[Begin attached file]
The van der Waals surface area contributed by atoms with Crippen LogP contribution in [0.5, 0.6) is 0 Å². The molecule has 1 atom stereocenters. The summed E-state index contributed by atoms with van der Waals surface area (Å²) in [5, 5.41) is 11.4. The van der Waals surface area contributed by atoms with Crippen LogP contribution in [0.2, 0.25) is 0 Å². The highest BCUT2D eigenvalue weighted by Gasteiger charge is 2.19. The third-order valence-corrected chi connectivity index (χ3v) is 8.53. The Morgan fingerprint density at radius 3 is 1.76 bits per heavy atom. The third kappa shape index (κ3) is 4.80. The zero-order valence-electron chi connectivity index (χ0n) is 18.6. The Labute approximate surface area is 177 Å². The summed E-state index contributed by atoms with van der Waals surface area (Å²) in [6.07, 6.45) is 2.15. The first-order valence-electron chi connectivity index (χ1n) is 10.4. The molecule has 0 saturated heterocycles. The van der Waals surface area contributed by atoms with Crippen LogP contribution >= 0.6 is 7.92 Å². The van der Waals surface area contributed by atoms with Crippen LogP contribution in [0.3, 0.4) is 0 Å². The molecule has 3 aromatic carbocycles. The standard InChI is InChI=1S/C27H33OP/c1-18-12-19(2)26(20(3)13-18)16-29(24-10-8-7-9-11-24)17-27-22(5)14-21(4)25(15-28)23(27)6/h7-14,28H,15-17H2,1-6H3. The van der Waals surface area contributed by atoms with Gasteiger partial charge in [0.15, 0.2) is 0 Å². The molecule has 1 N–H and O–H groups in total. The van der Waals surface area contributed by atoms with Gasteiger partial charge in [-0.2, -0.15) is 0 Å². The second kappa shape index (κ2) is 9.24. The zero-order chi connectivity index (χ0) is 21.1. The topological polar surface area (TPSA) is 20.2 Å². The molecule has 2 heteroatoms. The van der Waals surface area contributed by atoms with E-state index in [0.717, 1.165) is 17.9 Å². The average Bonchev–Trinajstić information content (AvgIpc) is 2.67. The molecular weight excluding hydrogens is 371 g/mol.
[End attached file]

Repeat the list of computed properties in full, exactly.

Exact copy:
The van der Waals surface area contributed by atoms with Crippen LogP contribution in [0.5, 0.6) is 0 Å². The molecule has 1 atom stereocenters. The summed E-state index contributed by atoms with van der Waals surface area (Å²) in [5, 5.41) is 11.4. The van der Waals surface area contributed by atoms with Crippen LogP contribution in [0.2, 0.25) is 0 Å². The highest BCUT2D eigenvalue weighted by Gasteiger charge is 2.19. The third-order valence-corrected chi connectivity index (χ3v) is 8.53. The Morgan fingerprint density at radius 3 is 1.76 bits per heavy atom. The third kappa shape index (κ3) is 4.80. The zero-order valence-electron chi connectivity index (χ0n) is 18.6. The Labute approximate surface area is 177 Å². The summed E-state index contributed by atoms with van der Waals surface area (Å²) in [6.07, 6.45) is 2.15. The first-order valence-electron chi connectivity index (χ1n) is 10.4. The molecule has 0 saturated heterocycles. The van der Waals surface area contributed by atoms with Crippen LogP contribution >= 0.6 is 7.92 Å². The van der Waals surface area contributed by atoms with Crippen LogP contribution in [0.3, 0.4) is 0 Å². The molecule has 3 aromatic carbocycles. The standard InChI is InChI=1S/C27H33OP/c1-18-12-19(2)26(20(3)13-18)16-29(24-10-8-7-9-11-24)17-27-22(5)14-21(4)25(15-28)23(27)6/h7-14,28H,15-17H2,1-6H3. The van der Waals surface area contributed by atoms with Gasteiger partial charge in [0.15, 0.2) is 0 Å². The molecule has 1 N–H and O–H groups in total. The van der Waals surface area contributed by atoms with Gasteiger partial charge in [-0.2, -0.15) is 0 Å². The second kappa shape index (κ2) is 9.24. The zero-order chi connectivity index (χ0) is 21.1. The topological polar surface area (TPSA) is 20.2 Å². The molecule has 2 heteroatoms. The van der Waals surface area contributed by atoms with E-state index in [0.717, 1.165) is 17.9 Å². The average Bonchev–Trinajstić information content (AvgIpc) is 2.67. The molecular weight excluding hydrogens is 371 g/mol.